If you’ve just had a wonderful family vacation at the beach or in a mountain cabin, you may be thinking how nice it would be to own your own vacation home.
You’d have all your own things right there. You wouldn’t have a hassle with booking a rental for the days you want. And, in addition to taking your annual 2 week vacation, you could steal away for long week-ends throughout the year.
It sounds ideal, but before you begin searching the Internet for vacation homes, stop and ask yourself two important questions.
First, of course, is “Can we afford it?”
The expense of a vacation home comes in two parts: The purchase and the upkeep. If you can answer “yes” to these 5 questions, you’re good to go on the purchase end:
- Is my primary residence already paid for?
- Am I putting away 15% of my income each month for retirement?
- Am I saving for my kids’ college expenses?
- Do I have an emergency fund equal to 3 to 6 months’ income?
- Do I have the cash to purchase a vacation home?
Question #5 is all-important. Specialists of commercial property management Chicagoland believe no one should ever go into debt to buy vacation property.
It also a terrible idea to dip into retirement funds, especially if they’re in an IRA.
Be aware that withdrawing funds before the agent of 59 ½ means you’ll take a 10% penalty hit. Then you’ll owe taxes to the IRS – and possibly to the state. What that means in real numbers is that if you withdraw $100,000 from your IRA you’ll only receive about $70,000.
At the same time, you’ll be forfeiting the compound interest on that account.
Sure, that vacation home will likely grow in value – but as we’ve seen in recent years, that’s not guaranteed, and even in the best of economies it will dependent upon how well you maintain the house during your ownership.
Now consider upkeep.
You’ll need to maintain that home just the way you maintain your primary home, and some of the expenses may be higher.
Homeowner’s Insurance, for instance, costs more for a home that is virtually unoccupied. And, if you’ve chosen a beach home, you’ll probably be required to have flood insurance.
Property taxes may be higher because it isn’t your primary residence.
Monthly expenses – Depending upon the kind of home you choose, you’ll be responsible for utilities, internet/cable TV, garbage service, HOA fees, or lawn maintenance. It’s never good for a house to have utilities and heating/cooling turned off for extended periods of time, so don’t plan on just turning everything off while you’re gone. (The exception would be your cabin in mountains with snowy/cold winters – do pay to have the water system drained and winterized during the months it won’t be in use.)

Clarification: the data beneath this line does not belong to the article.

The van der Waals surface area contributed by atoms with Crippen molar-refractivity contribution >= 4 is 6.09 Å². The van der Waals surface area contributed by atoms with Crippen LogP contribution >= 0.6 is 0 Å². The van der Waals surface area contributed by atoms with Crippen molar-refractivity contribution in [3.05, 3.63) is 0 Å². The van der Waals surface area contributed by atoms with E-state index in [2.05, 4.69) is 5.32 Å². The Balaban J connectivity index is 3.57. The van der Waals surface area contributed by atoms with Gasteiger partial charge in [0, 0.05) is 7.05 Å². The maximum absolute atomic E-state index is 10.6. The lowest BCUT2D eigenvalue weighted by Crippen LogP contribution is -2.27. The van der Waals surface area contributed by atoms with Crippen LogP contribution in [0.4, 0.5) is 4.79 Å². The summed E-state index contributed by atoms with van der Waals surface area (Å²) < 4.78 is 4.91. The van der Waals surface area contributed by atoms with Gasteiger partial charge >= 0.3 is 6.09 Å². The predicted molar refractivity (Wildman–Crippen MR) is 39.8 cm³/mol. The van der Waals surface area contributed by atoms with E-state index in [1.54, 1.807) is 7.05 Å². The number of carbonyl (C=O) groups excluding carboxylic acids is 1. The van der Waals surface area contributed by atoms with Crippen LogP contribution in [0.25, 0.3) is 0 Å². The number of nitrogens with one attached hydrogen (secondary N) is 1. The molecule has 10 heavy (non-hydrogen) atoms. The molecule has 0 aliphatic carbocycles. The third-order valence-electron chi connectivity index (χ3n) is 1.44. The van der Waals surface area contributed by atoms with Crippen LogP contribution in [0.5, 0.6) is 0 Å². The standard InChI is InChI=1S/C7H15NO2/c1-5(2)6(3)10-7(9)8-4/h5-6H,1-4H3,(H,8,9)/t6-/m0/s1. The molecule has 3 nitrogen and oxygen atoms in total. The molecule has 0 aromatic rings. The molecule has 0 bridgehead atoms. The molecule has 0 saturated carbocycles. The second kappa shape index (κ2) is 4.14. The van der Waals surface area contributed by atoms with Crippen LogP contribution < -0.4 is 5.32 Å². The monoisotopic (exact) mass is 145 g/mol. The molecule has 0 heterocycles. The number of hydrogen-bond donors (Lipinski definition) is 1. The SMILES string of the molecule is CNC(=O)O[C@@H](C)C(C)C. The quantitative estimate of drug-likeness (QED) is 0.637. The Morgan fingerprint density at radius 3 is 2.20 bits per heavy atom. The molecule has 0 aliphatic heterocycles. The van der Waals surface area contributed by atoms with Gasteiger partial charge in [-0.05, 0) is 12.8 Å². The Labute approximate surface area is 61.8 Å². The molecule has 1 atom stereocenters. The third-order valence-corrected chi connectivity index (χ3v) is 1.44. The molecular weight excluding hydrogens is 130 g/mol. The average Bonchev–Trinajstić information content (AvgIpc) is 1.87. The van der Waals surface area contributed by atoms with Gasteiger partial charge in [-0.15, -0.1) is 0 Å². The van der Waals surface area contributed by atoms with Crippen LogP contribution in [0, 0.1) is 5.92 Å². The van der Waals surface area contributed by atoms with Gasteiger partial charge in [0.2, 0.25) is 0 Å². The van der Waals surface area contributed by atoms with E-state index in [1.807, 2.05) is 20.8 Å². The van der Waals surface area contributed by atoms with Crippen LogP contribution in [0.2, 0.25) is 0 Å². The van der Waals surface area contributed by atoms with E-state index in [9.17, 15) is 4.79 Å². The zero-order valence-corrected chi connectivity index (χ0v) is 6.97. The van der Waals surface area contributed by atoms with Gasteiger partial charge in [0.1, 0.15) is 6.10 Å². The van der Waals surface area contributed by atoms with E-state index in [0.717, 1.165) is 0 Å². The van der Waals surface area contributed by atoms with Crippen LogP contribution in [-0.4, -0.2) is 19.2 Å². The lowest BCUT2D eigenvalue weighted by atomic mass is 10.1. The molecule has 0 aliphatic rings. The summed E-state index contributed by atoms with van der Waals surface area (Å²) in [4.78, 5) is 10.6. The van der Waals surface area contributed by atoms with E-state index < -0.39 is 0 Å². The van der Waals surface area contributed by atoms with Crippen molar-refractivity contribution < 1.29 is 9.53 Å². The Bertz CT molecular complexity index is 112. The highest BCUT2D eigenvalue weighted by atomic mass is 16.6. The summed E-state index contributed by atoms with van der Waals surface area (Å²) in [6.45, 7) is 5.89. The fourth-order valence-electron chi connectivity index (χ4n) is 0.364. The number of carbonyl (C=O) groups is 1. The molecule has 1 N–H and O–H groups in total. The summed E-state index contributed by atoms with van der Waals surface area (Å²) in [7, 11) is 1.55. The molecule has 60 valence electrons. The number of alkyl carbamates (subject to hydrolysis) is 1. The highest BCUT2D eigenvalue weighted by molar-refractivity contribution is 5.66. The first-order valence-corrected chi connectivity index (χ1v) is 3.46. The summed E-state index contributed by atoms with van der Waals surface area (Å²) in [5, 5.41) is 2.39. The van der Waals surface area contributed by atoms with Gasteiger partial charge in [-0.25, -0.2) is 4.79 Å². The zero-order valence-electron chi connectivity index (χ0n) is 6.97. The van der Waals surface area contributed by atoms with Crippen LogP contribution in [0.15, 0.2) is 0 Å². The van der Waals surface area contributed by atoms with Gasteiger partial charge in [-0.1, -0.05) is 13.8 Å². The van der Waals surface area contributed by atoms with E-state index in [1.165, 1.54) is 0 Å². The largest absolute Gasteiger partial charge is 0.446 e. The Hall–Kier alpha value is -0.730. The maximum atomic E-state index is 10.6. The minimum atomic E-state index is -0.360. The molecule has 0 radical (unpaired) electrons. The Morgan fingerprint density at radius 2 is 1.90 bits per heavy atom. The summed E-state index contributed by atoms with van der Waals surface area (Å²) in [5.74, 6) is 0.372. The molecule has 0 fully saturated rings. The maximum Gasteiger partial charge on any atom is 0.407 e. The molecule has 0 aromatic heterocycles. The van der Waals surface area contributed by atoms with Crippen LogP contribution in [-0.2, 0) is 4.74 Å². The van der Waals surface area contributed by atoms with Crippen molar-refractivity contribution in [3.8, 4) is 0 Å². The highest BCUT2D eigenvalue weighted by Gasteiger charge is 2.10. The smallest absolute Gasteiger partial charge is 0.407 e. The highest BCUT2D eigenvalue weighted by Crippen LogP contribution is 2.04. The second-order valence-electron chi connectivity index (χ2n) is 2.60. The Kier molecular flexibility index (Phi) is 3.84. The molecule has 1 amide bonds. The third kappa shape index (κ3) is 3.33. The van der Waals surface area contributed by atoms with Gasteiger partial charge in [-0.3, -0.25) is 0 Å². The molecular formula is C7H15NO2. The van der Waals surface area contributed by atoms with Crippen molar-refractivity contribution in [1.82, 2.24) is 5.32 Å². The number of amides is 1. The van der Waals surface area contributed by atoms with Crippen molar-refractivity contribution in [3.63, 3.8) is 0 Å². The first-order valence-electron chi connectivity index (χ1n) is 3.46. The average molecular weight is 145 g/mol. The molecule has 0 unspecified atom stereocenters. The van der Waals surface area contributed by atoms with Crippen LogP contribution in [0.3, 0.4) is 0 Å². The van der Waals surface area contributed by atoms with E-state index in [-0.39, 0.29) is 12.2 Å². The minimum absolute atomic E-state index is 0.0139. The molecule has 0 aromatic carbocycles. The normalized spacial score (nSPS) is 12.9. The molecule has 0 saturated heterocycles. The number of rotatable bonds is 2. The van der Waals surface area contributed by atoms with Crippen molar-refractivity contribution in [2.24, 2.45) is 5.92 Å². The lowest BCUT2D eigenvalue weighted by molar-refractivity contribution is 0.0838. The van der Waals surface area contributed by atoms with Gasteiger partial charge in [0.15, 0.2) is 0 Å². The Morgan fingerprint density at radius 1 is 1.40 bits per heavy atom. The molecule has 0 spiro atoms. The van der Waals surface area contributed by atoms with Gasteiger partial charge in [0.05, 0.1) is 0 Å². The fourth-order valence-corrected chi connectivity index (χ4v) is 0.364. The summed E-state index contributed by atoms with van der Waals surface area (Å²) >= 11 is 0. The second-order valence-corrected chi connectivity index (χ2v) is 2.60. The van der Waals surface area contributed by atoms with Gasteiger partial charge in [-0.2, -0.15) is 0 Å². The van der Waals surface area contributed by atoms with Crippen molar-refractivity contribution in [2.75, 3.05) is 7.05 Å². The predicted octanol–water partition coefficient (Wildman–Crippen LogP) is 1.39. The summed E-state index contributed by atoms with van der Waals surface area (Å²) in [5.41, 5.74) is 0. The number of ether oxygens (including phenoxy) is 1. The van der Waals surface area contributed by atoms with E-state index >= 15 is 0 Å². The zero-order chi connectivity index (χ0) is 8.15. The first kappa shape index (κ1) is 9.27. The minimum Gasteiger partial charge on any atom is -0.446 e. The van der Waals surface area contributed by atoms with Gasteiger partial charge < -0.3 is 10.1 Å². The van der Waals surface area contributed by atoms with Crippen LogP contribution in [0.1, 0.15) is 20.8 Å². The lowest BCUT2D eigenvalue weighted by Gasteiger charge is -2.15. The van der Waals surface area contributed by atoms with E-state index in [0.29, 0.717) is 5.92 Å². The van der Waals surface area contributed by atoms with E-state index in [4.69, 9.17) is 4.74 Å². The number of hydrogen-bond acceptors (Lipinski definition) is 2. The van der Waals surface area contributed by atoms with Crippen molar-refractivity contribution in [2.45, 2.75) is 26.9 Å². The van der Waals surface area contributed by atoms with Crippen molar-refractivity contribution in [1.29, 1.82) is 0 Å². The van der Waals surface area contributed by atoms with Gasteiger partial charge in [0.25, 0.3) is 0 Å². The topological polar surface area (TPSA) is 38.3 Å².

Property management. Yes, this is an added expense, but it will give you peace of mind to have someone keeping an eye on your property on a regular basis.
Yes – you can use your vacation home as a rental. However, if you do, you run the risk of it being destroyed by tenants. You also have to adhere to rules set down by the IRS. If this is your plan, be sure to talk seriously with your tax accountant before making the move. And finally – check with your REALTOR® to make sure that using your second home as a rental doesn’t violate any subdivision or HOA regulations.
Second – “Do we really want to be locked in to the same vacation spot for the foreseeable future?”
When you own your own vacation home and you’re paying for it all year long, you’re pretty well committed to returning to it each year. That might be fine for the first year or two, but after that some other destination might catch your eye, and you’ll be sorry that you’ve made such a commitment.
Consider renting someone else’s vacation home. This is a short-term commitment that will cost you far less than owning your own. If you really love it, you can book ahead for the next year. If not, you can begin researching other destinations that might be even more fun.
You may have gasped when you read that a former President paid $7,000 per week for use of a vacation home in Hawaii. Many did. However, if you think about it, that’s a drop in the bucket compared to owning such a home for a full year.